One idea would be to reserve three letter names for elegans and let
everyone else go wild with names of the form: abcdefghi-n. The
choice of using Cbr-unc-4 would still be open.
My main motivation was having unique names and not hurting the C.
I guess I'm okay with this, as long as we keep the three-letter species prefix.
Eric: ...And as we heard in LA, there is no clear fog-2
orthologue, but many FTR genes in both species. How do we handle
--Well, at the moment it is not possible to tell which of all those
C. briggsae FTR genes are ortholog(s) of fog-2, because there are
only 2 species represented (we will need 4 species represented to
make this determination). But if there have been independent
duplications of FTR genes in each lineage, then there will be
MULTIPLE ORTHOLOGS for fog-2 (i.e., all the genes in C. briggsae that
share a common ancestral gene from which fog-2 derived in the
Given that, I'm willing to consider the idea of parallel
naming--one specifically relative to elegans, another independent.
... Do we really want to have to look at a correspondence table to
see what a gene does?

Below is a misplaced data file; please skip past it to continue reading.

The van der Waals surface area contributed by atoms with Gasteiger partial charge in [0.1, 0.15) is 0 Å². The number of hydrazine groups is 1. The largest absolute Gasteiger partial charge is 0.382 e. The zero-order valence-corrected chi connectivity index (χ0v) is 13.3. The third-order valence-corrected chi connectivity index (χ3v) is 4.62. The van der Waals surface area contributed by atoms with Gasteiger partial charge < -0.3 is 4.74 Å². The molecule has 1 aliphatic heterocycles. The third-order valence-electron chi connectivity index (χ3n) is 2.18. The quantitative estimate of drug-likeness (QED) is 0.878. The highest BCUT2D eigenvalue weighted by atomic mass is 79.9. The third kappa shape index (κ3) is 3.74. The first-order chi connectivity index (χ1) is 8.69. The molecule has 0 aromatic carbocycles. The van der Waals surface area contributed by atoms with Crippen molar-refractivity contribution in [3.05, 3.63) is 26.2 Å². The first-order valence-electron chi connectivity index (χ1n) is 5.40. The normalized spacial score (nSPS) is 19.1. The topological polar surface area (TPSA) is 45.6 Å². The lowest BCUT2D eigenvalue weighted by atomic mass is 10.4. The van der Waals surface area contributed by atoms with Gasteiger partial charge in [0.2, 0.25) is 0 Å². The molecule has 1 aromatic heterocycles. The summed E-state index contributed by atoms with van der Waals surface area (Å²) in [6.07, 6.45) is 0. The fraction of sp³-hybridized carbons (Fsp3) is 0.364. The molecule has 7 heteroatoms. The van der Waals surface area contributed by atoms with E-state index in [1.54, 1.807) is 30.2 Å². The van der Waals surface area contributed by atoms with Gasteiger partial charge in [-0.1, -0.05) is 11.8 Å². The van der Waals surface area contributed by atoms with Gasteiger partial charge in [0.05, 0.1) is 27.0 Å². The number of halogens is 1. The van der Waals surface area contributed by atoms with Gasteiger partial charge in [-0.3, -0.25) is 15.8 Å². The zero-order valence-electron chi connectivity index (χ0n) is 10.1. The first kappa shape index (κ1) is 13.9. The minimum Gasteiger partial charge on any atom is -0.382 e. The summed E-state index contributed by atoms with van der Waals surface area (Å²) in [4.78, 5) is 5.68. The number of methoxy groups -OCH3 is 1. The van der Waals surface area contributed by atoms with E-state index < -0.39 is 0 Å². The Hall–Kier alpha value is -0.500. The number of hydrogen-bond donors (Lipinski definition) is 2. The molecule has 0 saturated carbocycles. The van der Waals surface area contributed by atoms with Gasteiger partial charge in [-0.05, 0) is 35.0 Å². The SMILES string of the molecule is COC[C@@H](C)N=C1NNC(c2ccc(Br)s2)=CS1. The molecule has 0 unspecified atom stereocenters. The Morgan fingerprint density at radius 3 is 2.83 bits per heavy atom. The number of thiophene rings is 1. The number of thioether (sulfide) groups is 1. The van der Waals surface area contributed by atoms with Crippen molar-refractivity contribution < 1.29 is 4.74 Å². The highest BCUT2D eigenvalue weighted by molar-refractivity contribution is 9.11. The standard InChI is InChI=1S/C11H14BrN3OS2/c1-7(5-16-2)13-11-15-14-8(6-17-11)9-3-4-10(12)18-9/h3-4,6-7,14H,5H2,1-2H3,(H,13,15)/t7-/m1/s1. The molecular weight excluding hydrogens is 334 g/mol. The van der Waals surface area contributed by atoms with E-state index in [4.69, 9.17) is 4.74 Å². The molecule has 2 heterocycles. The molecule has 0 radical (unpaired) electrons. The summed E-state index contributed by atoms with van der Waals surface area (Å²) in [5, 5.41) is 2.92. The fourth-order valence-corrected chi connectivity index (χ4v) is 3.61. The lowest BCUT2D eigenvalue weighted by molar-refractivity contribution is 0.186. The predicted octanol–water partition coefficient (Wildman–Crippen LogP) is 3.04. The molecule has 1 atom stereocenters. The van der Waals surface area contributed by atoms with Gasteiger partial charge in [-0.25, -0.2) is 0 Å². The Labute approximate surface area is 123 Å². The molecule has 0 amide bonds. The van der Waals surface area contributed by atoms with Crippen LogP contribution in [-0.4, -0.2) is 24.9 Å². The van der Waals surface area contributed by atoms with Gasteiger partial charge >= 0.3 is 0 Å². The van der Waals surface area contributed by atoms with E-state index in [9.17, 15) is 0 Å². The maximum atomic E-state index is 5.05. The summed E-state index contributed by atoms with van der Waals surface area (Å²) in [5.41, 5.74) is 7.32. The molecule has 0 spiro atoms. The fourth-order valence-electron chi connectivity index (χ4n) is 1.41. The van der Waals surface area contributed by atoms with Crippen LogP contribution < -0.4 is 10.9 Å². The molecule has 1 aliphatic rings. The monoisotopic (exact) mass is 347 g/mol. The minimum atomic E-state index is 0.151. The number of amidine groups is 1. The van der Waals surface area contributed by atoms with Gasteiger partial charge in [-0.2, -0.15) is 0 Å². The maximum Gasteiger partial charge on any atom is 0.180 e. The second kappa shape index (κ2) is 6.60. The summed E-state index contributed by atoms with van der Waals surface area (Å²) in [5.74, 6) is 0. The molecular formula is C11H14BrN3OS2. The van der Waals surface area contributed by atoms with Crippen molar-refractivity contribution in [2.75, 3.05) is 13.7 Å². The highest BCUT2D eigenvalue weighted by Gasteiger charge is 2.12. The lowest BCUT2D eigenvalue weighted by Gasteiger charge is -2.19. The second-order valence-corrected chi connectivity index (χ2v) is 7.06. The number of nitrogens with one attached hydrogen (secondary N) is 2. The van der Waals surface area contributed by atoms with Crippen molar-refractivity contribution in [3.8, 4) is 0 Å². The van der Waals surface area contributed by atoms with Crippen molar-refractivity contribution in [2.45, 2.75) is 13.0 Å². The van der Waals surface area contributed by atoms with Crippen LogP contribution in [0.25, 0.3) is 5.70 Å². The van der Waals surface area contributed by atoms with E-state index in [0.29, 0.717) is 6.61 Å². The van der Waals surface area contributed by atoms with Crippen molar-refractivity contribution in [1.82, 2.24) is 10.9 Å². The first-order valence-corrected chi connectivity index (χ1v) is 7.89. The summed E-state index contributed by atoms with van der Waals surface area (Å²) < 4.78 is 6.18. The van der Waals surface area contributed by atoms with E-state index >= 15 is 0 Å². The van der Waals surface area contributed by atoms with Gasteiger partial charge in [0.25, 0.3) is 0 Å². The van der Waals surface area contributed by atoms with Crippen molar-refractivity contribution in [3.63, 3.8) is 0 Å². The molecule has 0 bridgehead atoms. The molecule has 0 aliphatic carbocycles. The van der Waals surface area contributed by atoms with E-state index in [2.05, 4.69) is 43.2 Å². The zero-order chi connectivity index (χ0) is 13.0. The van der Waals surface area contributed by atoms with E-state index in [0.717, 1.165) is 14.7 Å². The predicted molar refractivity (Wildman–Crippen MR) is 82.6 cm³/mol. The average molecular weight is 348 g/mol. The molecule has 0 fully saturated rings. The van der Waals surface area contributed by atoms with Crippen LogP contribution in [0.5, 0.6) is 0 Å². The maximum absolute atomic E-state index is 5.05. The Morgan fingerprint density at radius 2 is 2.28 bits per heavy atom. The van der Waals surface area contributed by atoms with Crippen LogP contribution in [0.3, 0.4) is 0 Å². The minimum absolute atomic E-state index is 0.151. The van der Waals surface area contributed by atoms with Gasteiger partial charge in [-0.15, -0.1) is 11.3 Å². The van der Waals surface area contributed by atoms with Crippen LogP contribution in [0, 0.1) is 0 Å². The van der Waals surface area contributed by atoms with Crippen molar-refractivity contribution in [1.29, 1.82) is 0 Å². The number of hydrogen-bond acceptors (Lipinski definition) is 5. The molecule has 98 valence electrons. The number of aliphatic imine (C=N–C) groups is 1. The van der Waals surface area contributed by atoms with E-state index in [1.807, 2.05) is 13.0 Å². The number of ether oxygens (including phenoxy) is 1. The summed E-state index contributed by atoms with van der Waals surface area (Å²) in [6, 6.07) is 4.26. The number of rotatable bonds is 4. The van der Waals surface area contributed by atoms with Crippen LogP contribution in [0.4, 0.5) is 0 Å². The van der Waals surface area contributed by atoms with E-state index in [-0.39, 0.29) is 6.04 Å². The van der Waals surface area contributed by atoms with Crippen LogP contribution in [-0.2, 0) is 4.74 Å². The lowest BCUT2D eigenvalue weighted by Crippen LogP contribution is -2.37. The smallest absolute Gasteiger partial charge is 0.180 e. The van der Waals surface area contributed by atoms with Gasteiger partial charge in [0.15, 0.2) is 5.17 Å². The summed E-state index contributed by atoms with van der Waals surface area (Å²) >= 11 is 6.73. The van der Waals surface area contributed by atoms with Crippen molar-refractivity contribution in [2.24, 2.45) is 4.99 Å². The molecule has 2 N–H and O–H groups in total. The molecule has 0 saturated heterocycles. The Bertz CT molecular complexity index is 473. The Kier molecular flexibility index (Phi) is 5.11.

--God no, not parallel naming. We want to avoid synonymization
problems AT ALL COSTS. A correspondence table for orthologs would
not in any way tell you what a gene does. But it provides an
efficient database-friendly method for determining orthologs.
(Even though a good prediction is that orthologs will share function
because they share ancestry, one can only determine function by some
kind of empirical work, and orthologs could well have changed
function during evolution, or at least developmental role. Note:
contrary to popular belief systems, "COGs" are not necessarily
orthologs. Deletions of a different paralog in each genome could
easily lead (and HAS led) to mistaking a reciprocal highest BLAST
pair for orthologs.)
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